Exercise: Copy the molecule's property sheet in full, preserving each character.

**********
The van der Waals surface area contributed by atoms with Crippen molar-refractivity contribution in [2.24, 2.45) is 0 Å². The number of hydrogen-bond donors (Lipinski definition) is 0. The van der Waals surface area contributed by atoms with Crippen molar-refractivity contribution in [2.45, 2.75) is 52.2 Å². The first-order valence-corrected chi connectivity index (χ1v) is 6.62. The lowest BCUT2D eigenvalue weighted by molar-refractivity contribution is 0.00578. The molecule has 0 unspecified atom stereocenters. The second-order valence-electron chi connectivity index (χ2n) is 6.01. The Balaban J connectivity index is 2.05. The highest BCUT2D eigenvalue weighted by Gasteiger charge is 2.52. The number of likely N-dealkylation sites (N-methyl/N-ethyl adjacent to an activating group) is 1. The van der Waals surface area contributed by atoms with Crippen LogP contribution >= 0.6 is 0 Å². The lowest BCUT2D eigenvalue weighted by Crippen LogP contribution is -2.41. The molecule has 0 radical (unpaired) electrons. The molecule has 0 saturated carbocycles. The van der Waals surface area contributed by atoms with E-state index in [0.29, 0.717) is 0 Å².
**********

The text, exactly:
The van der Waals surface area contributed by atoms with Crippen molar-refractivity contribution in [2.24, 2.45) is 0 Å². The number of hydrogen-bond donors (Lipinski definition) is 0. The van der Waals surface area contributed by atoms with Crippen molar-refractivity contribution in [2.45, 2.75) is 52.2 Å². The first-order valence-corrected chi connectivity index (χ1v) is 6.62. The lowest BCUT2D eigenvalue weighted by molar-refractivity contribution is 0.00578. The molecule has 0 unspecified atom stereocenters. The second-order valence-electron chi connectivity index (χ2n) is 6.01. The Balaban J connectivity index is 2.05. The highest BCUT2D eigenvalue weighted by Gasteiger charge is 2.52. The number of likely N-dealkylation sites (N-methyl/N-ethyl adjacent to an activating group) is 1. The van der Waals surface area contributed by atoms with Crippen LogP contribution >= 0.6 is 0 Å². The lowest BCUT2D eigenvalue weighted by Crippen LogP contribution is -2.41. The molecule has 0 radical (unpaired) electrons. The molecule has 0 saturated carbocycles. The van der Waals surface area contributed by atoms with E-state index in [0.29, 0.717) is 0 Å².